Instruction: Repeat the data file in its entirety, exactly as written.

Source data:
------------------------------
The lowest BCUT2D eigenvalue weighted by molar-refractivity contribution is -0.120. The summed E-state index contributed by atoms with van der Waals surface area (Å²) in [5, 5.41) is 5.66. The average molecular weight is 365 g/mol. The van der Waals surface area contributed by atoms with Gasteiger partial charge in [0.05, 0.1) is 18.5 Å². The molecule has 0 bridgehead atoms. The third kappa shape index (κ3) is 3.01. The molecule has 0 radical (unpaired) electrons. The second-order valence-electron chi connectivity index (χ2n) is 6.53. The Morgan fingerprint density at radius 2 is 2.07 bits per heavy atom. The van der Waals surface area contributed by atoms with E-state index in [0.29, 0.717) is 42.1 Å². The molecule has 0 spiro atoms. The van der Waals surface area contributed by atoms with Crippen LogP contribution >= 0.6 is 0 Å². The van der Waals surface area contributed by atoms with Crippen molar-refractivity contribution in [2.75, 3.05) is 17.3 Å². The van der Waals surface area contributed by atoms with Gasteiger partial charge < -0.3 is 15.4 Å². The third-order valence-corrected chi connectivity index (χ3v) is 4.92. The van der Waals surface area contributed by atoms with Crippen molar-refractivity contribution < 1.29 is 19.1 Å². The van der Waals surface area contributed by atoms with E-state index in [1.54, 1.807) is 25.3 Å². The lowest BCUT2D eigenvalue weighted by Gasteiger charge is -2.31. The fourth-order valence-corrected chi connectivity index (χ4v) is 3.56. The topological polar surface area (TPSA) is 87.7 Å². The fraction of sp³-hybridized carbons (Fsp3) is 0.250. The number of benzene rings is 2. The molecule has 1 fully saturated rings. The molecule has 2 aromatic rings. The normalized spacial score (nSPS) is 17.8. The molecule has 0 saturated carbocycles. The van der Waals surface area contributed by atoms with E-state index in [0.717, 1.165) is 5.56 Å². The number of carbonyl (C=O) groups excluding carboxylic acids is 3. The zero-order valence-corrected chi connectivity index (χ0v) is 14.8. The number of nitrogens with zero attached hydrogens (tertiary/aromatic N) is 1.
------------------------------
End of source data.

The lowest BCUT2D eigenvalue weighted by molar-refractivity contribution is -0.120. The summed E-state index contributed by atoms with van der Waals surface area (Å²) in [5, 5.41) is 5.66. The average molecular weight is 365 g/mol. The van der Waals surface area contributed by atoms with Gasteiger partial charge in [0.05, 0.1) is 18.5 Å². The molecule has 0 bridgehead atoms. The third kappa shape index (κ3) is 3.01. The molecule has 0 radical (unpaired) electrons. The second-order valence-electron chi connectivity index (χ2n) is 6.53. The Morgan fingerprint density at radius 2 is 2.07 bits per heavy atom. The van der Waals surface area contributed by atoms with E-state index in [0.29, 0.717) is 42.1 Å². The molecule has 0 spiro atoms. The van der Waals surface area contributed by atoms with Crippen LogP contribution >= 0.6 is 0 Å². The van der Waals surface area contributed by atoms with Crippen molar-refractivity contribution in [2.75, 3.05) is 17.3 Å². The van der Waals surface area contributed by atoms with Gasteiger partial charge < -0.3 is 15.4 Å². The third-order valence-corrected chi connectivity index (χ3v) is 4.92. The van der Waals surface area contributed by atoms with Crippen molar-refractivity contribution < 1.29 is 19.1 Å². The van der Waals surface area contributed by atoms with E-state index in [1.54, 1.807) is 25.3 Å². The lowest BCUT2D eigenvalue weighted by Gasteiger charge is -2.31. The fourth-order valence-corrected chi connectivity index (χ4v) is 3.56. The topological polar surface area (TPSA) is 87.7 Å². The fraction of sp³-hybridized carbons (Fsp3) is 0.250. The number of benzene rings is 2. The molecule has 1 fully saturated rings. The molecule has 2 aromatic rings. The normalized spacial score (nSPS) is 17.8. The molecule has 0 saturated carbocycles. The van der Waals surface area contributed by atoms with E-state index in [0.717, 1.165) is 5.56 Å². The number of carbonyl (C=O) groups excluding carboxylic acids is 3. The zero-order valence-corrected chi connectivity index (χ0v) is 14.8. The number of nitrogens with zero attached hydrogens (tertiary/aromatic N) is 1.